The Frostbite 2.0 engine is the feather in DICE's cap, and the Swedish developer tends to wheel out some videos of its raw potential before allowing journalists a chance to see Battlefield 3 in action. It really is a sight to behold: when running on a PC, that's admittedly more expensive than my house, Battlefield 3's take on contemporary warfare is simply unmatched.

As for the Xbox 360 and PS3 version, well, we're only allowed to see that via the YouTube footage of a US talk show.

After numerous presentations of the single-player campaign, clearly going for a considered Generation Kill vibe rather than the bombast of a Michael Bay movie, DICE has finally allowed the world at large to sample the multiplayer offering, albeit with 24 players as opposed to the PC's maximum of 64.

The map - Operation Metro - takes place in downtown Paris. In the single-player campaign this is relevant because the city has been invaded by Russia, but in multiplayer you don't need to worry yourself with messy contemporary politics - all that matters is that there are loads of M-COM stations scattered around each map, and you alternate between really wanting to blow them up and really not wanting them to get blown up.

It's a return of the popular Rush gametype, a mode originally birthed in Battlefield's offshoot Bad Company series. After playing Battlefield 3 it's clear that, while this is definitely not a sequel to Bad Company 2, DICE has rolled many of Bad Company's better features back into the main series.

The other two modes confirmed to be included are Conquest and Team Deathmatch - the latter added in because DICE is well aware it's the most popular multiplayer mode on the planet, and also because it gives you a stomping ground where you can temporarily forget about objectives.

Operation Metro unfolds over four key areas in Rush, opening in a sun-kissed park before progressing into the darkness of the underground, before pushing back outdoors for one final, frantic confrontation. The series' focus on destructible environments is back and more noticeable than ever, and in one instance an explosive dislodged enough scenery to kill a pair of teammates in the wrong place at the wrong time.

DICE's map designers really are some of the best in the business, and twenty minutes with Operation Metro funnels you seamlessly through every design staple of modern map design. The pace is pitch-perfect, and the repeated push for M-Com stations is fraught and tense when playing with equally matched teams.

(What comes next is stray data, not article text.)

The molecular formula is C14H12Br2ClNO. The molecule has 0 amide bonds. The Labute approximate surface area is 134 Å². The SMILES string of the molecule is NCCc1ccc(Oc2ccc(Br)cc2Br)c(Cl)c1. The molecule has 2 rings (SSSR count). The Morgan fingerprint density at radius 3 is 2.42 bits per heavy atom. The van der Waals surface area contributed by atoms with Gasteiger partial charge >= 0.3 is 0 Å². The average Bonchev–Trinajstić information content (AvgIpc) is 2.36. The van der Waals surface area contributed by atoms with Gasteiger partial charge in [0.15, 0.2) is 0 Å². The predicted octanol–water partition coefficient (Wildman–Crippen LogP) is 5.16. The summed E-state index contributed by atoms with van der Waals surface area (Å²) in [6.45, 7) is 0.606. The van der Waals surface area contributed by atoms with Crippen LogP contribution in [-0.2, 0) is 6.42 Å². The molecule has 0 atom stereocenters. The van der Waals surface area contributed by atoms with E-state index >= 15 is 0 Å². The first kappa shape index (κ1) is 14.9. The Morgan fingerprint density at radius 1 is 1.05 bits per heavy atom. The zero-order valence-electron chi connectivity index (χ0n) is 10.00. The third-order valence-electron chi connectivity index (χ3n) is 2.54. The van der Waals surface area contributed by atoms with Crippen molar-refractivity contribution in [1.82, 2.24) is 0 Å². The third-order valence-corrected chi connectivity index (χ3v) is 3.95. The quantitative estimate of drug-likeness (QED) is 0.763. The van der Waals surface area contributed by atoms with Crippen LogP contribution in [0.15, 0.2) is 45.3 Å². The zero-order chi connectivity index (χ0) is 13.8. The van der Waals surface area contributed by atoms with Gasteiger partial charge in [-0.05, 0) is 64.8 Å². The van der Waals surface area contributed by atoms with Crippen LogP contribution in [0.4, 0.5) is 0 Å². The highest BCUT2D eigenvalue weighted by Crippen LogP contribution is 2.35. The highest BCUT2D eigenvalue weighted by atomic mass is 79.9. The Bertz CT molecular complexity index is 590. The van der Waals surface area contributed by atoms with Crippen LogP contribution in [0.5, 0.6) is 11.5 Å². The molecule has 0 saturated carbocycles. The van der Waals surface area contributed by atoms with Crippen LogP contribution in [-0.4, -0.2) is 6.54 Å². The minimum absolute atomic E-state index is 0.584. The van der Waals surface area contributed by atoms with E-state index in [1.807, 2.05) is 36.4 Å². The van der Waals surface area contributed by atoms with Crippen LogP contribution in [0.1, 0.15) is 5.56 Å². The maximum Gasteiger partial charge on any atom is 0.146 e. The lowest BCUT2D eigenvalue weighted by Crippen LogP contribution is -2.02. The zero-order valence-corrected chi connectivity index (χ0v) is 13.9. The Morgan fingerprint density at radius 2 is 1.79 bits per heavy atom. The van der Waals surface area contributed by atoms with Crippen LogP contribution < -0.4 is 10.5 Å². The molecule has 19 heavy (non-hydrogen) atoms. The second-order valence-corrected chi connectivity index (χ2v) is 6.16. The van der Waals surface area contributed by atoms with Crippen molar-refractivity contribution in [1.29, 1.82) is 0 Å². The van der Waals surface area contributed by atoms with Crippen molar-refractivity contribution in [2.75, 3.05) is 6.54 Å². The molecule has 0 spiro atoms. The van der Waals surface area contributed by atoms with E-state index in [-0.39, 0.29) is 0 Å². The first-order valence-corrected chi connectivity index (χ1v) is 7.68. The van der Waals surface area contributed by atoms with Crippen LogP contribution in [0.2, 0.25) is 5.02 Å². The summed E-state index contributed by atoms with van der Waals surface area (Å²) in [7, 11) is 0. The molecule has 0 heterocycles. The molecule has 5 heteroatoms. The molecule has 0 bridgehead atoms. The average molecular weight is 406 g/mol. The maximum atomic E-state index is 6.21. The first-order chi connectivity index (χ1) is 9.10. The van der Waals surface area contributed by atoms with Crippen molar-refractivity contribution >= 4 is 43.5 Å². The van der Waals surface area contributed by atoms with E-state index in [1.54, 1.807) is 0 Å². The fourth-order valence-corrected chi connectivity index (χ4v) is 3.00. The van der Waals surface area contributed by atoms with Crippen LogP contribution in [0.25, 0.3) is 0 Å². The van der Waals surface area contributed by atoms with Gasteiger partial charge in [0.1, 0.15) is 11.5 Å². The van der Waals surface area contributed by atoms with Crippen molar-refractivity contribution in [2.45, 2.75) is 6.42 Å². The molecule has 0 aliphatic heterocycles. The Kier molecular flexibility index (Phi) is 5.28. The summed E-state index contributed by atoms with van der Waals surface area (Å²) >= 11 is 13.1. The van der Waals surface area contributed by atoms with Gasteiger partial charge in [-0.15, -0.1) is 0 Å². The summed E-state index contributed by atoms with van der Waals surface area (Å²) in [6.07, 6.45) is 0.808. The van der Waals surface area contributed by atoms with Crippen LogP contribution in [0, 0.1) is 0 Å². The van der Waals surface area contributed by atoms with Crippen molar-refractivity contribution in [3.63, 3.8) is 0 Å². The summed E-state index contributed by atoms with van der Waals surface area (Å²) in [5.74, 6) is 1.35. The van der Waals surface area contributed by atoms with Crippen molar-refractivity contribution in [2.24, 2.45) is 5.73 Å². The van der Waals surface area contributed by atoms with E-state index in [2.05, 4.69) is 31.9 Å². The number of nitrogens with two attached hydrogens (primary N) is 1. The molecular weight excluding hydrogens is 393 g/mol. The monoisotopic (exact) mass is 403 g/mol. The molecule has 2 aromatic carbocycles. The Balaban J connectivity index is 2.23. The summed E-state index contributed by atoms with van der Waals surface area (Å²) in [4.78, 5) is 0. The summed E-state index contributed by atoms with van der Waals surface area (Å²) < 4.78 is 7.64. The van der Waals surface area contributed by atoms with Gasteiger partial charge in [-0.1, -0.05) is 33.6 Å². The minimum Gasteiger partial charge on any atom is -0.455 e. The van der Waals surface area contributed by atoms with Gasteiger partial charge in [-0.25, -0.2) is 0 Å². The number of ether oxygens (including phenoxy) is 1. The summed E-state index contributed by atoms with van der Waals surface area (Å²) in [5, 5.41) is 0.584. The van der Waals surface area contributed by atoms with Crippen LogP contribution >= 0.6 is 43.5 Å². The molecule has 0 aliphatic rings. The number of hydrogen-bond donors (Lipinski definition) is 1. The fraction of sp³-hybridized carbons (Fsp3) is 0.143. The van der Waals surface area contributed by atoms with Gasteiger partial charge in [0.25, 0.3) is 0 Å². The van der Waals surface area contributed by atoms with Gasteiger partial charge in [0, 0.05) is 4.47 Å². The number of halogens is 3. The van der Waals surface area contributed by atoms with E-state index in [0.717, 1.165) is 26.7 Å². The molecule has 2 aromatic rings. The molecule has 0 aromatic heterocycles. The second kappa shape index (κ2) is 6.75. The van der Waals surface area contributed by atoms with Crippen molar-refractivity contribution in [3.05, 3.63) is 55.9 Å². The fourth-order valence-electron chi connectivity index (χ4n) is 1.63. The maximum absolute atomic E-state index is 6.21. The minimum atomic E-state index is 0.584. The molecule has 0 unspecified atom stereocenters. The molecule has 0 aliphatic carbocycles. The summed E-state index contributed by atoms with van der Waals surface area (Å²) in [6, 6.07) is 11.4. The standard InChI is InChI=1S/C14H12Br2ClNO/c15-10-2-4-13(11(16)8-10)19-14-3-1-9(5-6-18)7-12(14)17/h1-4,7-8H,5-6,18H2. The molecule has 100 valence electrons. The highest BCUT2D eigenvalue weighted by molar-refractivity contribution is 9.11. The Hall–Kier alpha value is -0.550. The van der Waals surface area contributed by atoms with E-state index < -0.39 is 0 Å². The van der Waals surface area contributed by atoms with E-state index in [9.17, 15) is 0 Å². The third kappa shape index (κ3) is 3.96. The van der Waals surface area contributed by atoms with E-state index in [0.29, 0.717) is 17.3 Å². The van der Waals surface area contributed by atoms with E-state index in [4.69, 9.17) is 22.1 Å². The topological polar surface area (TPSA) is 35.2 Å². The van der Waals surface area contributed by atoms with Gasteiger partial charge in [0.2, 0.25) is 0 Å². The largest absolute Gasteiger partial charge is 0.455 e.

Engineers get their own flashlight, which is powerful enough to blind other players when close, and Medics - who, in the world of Battlefield, are basically superhuman killing machines - have now been combined with the Assault class to ensure everyone on the frontline has more than a fighting chance.

Scouts, on the other hand, now have the extra burden of having to breathe in before squeezing off deadly accurate rounds. It's a change for the better, encouraging the use of the entire range of classes while still rewarding those who invest due diligence in perfecting the art of faraway attacks.

Finally there's the returning Support class, absent from the Bad Company games, which come with their own stability-enhancing bipod attachments that can be deployed on any surface. Battlefield 3 also includes the ability to suppress enemies, so now peppering bullets around enemies might be almost as important as actually hitting them.

But where are the vehicles? An armoured APC is the only toy available on Operation Metro, and while it comes with its own customisable loadouts and a machine gun powerful enough to turn most enemies into a red spray, it would have been great to see a tank, helicopter or jet. This isn't really a cause for concern, however, as there are plenty of maps still to be announced and it's entirely likely Operation Metro is skewed towards frantic infantry engagements.

You can't get very far into a conversation about Battlefield 3 without somebody mentioning the rivalry with fellow shooter heavyweight Modern Warfare 3, and I'm certainly not helping by bringing it up here. But they're very different games, and Battlefield itself looks set to be very different from its own iconic ancestry. DICE's third effort, at least from a 24-player session on Operation Metro, looks like it's attempting to straddle the middle-ground between Call of Duty's frenzied chaos and Battlefield 2's focus on wide-reaching teamwork.

Battlefield 3 will be released for PC, Xbox 360, and PC on October 28.